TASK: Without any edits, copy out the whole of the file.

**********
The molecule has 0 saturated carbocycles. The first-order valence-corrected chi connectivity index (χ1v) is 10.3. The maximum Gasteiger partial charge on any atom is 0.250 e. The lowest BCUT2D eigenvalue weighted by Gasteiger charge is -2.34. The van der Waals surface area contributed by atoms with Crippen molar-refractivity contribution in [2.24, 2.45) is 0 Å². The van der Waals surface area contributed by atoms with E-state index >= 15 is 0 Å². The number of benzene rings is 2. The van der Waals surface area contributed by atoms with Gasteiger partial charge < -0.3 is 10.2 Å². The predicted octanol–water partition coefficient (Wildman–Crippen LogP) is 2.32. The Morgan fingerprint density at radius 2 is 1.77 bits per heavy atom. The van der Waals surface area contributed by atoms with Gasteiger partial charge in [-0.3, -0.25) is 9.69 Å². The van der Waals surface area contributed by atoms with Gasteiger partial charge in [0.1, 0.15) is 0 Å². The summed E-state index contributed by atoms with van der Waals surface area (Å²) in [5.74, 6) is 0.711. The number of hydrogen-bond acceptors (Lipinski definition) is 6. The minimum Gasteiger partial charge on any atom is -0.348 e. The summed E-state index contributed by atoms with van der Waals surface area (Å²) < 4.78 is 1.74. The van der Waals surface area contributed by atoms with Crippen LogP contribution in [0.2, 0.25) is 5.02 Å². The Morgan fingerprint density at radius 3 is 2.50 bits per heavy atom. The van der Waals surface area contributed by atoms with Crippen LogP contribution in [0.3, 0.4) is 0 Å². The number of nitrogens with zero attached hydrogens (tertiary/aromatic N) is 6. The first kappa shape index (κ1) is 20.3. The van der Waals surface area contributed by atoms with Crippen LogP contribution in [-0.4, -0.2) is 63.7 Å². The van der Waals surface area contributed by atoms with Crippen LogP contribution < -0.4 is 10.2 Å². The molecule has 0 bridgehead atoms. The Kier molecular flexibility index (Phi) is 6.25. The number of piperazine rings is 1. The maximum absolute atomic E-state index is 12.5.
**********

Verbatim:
The molecule has 0 saturated carbocycles. The first-order valence-corrected chi connectivity index (χ1v) is 10.3. The maximum Gasteiger partial charge on any atom is 0.250 e. The lowest BCUT2D eigenvalue weighted by Gasteiger charge is -2.34. The van der Waals surface area contributed by atoms with Crippen molar-refractivity contribution in [2.24, 2.45) is 0 Å². The van der Waals surface area contributed by atoms with E-state index >= 15 is 0 Å². The number of benzene rings is 2. The van der Waals surface area contributed by atoms with Gasteiger partial charge < -0.3 is 10.2 Å². The predicted octanol–water partition coefficient (Wildman–Crippen LogP) is 2.32. The Morgan fingerprint density at radius 2 is 1.77 bits per heavy atom. The van der Waals surface area contributed by atoms with Gasteiger partial charge in [-0.3, -0.25) is 9.69 Å². The van der Waals surface area contributed by atoms with Gasteiger partial charge in [0.1, 0.15) is 0 Å². The summed E-state index contributed by atoms with van der Waals surface area (Å²) in [5.74, 6) is 0.711. The number of hydrogen-bond acceptors (Lipinski definition) is 6. The minimum Gasteiger partial charge on any atom is -0.348 e. The summed E-state index contributed by atoms with van der Waals surface area (Å²) < 4.78 is 1.74. The van der Waals surface area contributed by atoms with Crippen LogP contribution in [0.2, 0.25) is 5.02 Å². The Morgan fingerprint density at radius 3 is 2.50 bits per heavy atom. The van der Waals surface area contributed by atoms with Crippen LogP contribution in [0.3, 0.4) is 0 Å². The number of nitrogens with zero attached hydrogens (tertiary/aromatic N) is 6. The first kappa shape index (κ1) is 20.3. The van der Waals surface area contributed by atoms with Crippen LogP contribution in [-0.4, -0.2) is 63.7 Å². The van der Waals surface area contributed by atoms with Crippen LogP contribution < -0.4 is 10.2 Å². The molecule has 0 bridgehead atoms. The Kier molecular flexibility index (Phi) is 6.25. The number of piperazine rings is 1. The maximum absolute atomic E-state index is 12.5.